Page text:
The Great Resignation is a crisis of belonging. Here’s the real way we organize ourselves at work

Employees work at an office in San Francisco
Research shows that feeling a lack of belonging disables important elements of psychological functioning, including a sense of meaningfulness in life.
David Paul Morris - Bloomberg - Getty Images

What do you think is the primary driver of people at work? The conventional wisdom is that it’s either their hopes for the trappings of promotion—more money, status, vacation time, maybe a special parking spot–or their need for self-efficacy, creativity, and self-actualization.

I’ve asked this and other related questions to more than 600 people in a wide range of organizations ranging from Fortune 100 companies, police departments, and psychology clinics to small businesses and nonprofits.

The interviews I’ve conducted have led me to a surprising revelation about our deepest motivations at work. The people I’ve had in-depth conversations with about what wakes them up in the morning and propels them into an office, hospital, art studio, or sports arena do not show any of the above as the primary drivers of their intrinsic motivation.

Instead, just as a vast trove of psychological research converges on our social relationships as the most critical ingredient of our long-term well-being, the primary motivations of the hundreds of people I’ve interviewed are social.

The primary reason people join and stay in a company or organization is not that they want to earn more money and reach a high level of status (although they enjoy both), but because they want to belong. The deepest intrinsic desire they wish to fulfill at work is to feel included, accepted, appreciated, and valued by a social group that, in their eyes, is worth belonging to.

An operations manager in a retail company described what it feels like not to experience this belongingness. “I felt alone because my boss had favoritism and spent a lot of time outside of the office with the sales manager. This caused unfair treatment and made me feel excluded,” he said.

What does such treatment at work lead to at home? A sales associate in a biotech company told me how the failure of leaders to help her feel like she belongs and is appreciated can affect life outside of the office:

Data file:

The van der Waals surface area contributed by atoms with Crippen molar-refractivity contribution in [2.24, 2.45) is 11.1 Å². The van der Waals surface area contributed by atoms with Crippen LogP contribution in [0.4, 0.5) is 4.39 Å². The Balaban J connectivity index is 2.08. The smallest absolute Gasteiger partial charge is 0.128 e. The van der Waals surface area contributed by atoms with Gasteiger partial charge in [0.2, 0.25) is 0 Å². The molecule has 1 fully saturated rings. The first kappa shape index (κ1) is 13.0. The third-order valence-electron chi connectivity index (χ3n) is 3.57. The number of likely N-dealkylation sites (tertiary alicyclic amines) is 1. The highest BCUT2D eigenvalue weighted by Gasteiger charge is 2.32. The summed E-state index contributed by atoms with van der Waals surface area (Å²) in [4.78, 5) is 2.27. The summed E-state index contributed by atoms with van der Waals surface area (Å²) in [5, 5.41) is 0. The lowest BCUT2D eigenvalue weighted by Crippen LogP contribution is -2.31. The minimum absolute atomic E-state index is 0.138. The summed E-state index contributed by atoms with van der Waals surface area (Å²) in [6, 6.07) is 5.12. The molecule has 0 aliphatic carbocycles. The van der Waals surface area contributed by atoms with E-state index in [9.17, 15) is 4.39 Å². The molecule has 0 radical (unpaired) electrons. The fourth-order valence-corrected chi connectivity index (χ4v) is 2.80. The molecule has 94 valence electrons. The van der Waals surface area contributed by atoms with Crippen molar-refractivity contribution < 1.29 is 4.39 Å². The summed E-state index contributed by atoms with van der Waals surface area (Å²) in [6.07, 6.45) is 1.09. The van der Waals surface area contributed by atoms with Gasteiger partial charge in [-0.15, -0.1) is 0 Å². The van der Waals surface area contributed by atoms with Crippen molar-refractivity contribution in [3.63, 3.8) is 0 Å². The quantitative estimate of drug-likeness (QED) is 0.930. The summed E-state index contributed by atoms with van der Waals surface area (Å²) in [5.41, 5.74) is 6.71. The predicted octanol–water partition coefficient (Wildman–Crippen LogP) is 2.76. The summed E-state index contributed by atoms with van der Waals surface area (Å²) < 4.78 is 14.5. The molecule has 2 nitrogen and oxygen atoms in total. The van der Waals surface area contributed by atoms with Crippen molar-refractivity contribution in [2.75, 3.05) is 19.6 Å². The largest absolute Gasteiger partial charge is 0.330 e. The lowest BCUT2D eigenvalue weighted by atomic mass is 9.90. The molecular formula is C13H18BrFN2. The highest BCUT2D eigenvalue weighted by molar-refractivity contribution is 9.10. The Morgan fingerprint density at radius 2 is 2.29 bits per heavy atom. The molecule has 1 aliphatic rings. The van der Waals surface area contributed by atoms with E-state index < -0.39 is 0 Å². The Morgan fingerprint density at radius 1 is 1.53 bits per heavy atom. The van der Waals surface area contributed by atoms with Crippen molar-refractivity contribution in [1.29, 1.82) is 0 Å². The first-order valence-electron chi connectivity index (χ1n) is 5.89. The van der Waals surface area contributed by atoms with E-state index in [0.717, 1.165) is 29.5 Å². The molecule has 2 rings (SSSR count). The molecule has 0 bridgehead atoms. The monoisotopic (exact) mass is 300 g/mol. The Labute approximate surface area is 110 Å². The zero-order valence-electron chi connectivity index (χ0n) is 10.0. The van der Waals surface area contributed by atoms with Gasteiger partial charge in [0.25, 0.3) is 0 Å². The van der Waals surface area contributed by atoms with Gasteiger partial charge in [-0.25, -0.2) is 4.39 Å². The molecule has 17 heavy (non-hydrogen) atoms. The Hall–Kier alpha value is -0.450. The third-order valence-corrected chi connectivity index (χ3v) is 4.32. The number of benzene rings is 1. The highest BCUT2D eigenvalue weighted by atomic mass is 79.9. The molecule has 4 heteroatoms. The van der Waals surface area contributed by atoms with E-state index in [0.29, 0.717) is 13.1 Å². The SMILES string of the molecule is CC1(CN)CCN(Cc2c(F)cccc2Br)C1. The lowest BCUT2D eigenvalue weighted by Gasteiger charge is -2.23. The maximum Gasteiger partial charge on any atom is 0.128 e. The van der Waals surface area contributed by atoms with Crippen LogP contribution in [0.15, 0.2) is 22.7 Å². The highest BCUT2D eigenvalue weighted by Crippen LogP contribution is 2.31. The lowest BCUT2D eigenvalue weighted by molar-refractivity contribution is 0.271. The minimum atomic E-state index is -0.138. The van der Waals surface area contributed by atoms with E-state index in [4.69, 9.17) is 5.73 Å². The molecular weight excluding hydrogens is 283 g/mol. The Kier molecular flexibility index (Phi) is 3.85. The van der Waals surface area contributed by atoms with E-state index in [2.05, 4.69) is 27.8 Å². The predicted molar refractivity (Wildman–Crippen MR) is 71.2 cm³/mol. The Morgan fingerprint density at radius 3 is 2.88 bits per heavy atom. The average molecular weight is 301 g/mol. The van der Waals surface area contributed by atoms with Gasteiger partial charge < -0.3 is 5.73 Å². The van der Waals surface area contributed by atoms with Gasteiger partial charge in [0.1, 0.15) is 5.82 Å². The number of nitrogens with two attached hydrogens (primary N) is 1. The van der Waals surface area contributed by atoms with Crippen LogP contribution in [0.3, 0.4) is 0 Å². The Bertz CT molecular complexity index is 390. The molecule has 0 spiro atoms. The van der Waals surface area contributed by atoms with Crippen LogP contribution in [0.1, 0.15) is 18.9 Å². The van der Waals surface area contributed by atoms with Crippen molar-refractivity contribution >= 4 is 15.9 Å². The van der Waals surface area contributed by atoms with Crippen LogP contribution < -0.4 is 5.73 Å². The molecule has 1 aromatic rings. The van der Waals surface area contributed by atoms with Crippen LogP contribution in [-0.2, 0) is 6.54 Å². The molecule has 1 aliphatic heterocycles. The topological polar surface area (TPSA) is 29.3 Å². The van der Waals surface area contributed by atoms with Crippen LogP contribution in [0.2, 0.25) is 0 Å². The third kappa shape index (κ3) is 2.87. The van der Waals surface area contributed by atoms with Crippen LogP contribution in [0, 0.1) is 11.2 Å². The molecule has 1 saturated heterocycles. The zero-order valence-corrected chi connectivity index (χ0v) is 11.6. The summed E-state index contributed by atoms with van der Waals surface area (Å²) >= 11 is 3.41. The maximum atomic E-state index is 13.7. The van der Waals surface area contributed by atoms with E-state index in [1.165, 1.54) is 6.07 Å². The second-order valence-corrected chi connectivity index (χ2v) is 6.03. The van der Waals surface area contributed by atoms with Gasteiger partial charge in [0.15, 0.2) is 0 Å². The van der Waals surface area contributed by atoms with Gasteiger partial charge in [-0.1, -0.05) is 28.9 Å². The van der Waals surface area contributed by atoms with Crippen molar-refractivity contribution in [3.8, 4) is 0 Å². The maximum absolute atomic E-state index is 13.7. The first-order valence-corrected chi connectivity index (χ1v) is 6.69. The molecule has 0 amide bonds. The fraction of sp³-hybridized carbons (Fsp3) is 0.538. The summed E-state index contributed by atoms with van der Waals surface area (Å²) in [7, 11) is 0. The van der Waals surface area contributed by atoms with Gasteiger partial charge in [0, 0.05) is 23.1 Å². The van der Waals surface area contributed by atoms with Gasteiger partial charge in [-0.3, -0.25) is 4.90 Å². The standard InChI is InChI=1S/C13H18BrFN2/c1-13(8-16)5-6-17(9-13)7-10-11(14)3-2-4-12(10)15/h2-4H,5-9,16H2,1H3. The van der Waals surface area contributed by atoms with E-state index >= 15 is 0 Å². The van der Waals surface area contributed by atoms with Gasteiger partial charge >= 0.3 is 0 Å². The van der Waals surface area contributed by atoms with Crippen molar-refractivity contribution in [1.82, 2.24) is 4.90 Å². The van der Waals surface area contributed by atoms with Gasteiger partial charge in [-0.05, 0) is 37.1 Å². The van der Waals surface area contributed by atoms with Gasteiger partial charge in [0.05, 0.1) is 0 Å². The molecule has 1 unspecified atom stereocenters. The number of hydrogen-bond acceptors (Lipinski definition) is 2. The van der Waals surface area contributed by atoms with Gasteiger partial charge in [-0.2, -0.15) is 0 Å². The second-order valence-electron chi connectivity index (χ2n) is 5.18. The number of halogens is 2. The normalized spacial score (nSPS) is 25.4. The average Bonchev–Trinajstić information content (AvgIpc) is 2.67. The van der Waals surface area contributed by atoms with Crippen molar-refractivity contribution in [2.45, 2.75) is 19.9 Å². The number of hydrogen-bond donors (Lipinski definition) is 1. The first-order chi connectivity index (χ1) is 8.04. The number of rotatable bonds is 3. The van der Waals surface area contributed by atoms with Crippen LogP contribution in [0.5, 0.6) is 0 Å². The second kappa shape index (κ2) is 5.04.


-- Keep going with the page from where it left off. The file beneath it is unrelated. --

“It’s that isolation. It’s very painful–that loneliness, that feeling of not belonging … It’s affecting every part of my life. It really is because I go home and I’m like…I don’t do anything … I just kind of sit there, sad and depressed and my kids will try to be like, “Mom, let’s go here. Let’s do this.” And I say, ‘No, you guys go. Here’s some money and I’ll be here.’”

The need to belong runs deep in our composition as human beings. A recent study found that feeling a lack of belonging (in other words, ostracism), like for this sales associate, disables important elements of psychological functioning, including a sense of meaningfulness in life.  Believe it or not, even feeling rejected by a group one despises can be hurtful.

Bring it home

Researching and teaching leadership for over thirty years has led me to believe that the organizational chart that best reflects how organizations truly operate contains the CEO in a circle in the middle. Inches away in all directions are other circles—the people the CEO most trusts. Fanning outwards into other circles are the people they trust.

Leaders play a critical role in helping people experience this sense of belonging. The security of the people you lead hinges on this feeling of being central to–and valued by–the social network that is the organization.

How can you foster this feeling of belongingness in the people you manage or lead? Here are three strategies that, based on my research you may want to try out:

Scale kindness

The simple act of being kind and empathetic toward people is the first step. A lack of genuine caring is like air—you don’t notice it when it’s there every day, yet when it’s gone it’s all you notice.

As a software engineer (yes, they have feelings too) shared with me, “What reduced my feeling of belonging was [the senior leaders] not really saying hello to you. Not really making eye contact with you or having any type of small talk or discussions. The only communication you had was something that was demanding, like ‘I need this’ or ‘You need to do this.’”

Facilitate opportunities for social connection

While enabling your team members to feel like they belong begins with common courtesy, that’s not where it ends. Bring them together in meaningful ways, whether brainstorming for a new project, hiking together, or playing softball and having a picnic.

As soon and as safely as you can, bring people back to the office

Now that social distancing measures are softening, it’s time to safely—and resolutely—rebuild the social connections people need to feel they are needed—and belong—in your organization.

Anthony Silard, Ph.D. is an associate professor of leadership and the director of the Center for Sustainable Leadership at Luiss Business School in Rome and a Distinguished Visiting Professor at the Monterrey Institute of Technology. Anthony’s research focuses on emotion, leadership, loneliness, and trauma. His latest book is Screened In: The Art of Living Free in the Digital Age. Anthony’s blog, videos, courses, and podcasts can be found here.

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